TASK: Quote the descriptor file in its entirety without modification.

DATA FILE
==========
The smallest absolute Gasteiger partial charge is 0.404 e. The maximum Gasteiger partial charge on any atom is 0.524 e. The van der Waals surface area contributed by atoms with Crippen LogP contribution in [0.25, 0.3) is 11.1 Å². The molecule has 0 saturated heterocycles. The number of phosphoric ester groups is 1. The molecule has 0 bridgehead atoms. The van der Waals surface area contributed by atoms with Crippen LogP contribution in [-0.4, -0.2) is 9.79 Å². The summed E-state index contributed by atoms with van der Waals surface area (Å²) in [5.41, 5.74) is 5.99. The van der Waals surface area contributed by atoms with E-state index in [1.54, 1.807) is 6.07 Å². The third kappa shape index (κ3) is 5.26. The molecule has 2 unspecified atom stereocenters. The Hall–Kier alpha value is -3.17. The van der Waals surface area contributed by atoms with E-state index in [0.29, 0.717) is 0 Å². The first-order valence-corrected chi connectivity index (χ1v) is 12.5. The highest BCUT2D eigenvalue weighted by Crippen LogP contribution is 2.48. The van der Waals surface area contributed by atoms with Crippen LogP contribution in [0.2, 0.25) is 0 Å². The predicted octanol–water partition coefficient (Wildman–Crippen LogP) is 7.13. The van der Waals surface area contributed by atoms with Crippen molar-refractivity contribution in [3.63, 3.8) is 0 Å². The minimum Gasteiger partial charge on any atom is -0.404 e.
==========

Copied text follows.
The smallest absolute Gasteiger partial charge is 0.404 e. The maximum Gasteiger partial charge on any atom is 0.524 e. The van der Waals surface area contributed by atoms with Crippen LogP contribution in [0.25, 0.3) is 11.1 Å². The molecule has 0 saturated heterocycles. The number of phosphoric ester groups is 1. The molecule has 0 bridgehead atoms. The van der Waals surface area contributed by atoms with Crippen LogP contribution in [-0.4, -0.2) is 9.79 Å². The summed E-state index contributed by atoms with van der Waals surface area (Å²) in [5.41, 5.74) is 5.99. The van der Waals surface area contributed by atoms with E-state index in [1.54, 1.807) is 6.07 Å². The third kappa shape index (κ3) is 5.26. The molecule has 2 unspecified atom stereocenters. The Hall–Kier alpha value is -3.17. The van der Waals surface area contributed by atoms with E-state index in [0.29, 0.717) is 0 Å². The first-order valence-corrected chi connectivity index (χ1v) is 12.5. The highest BCUT2D eigenvalue weighted by Crippen LogP contribution is 2.48. The van der Waals surface area contributed by atoms with Crippen LogP contribution in [0.2, 0.25) is 0 Å². The predicted octanol–water partition coefficient (Wildman–Crippen LogP) is 7.13. The van der Waals surface area contributed by atoms with Crippen molar-refractivity contribution in [3.63, 3.8) is 0 Å². The minimum Gasteiger partial charge on any atom is -0.404 e.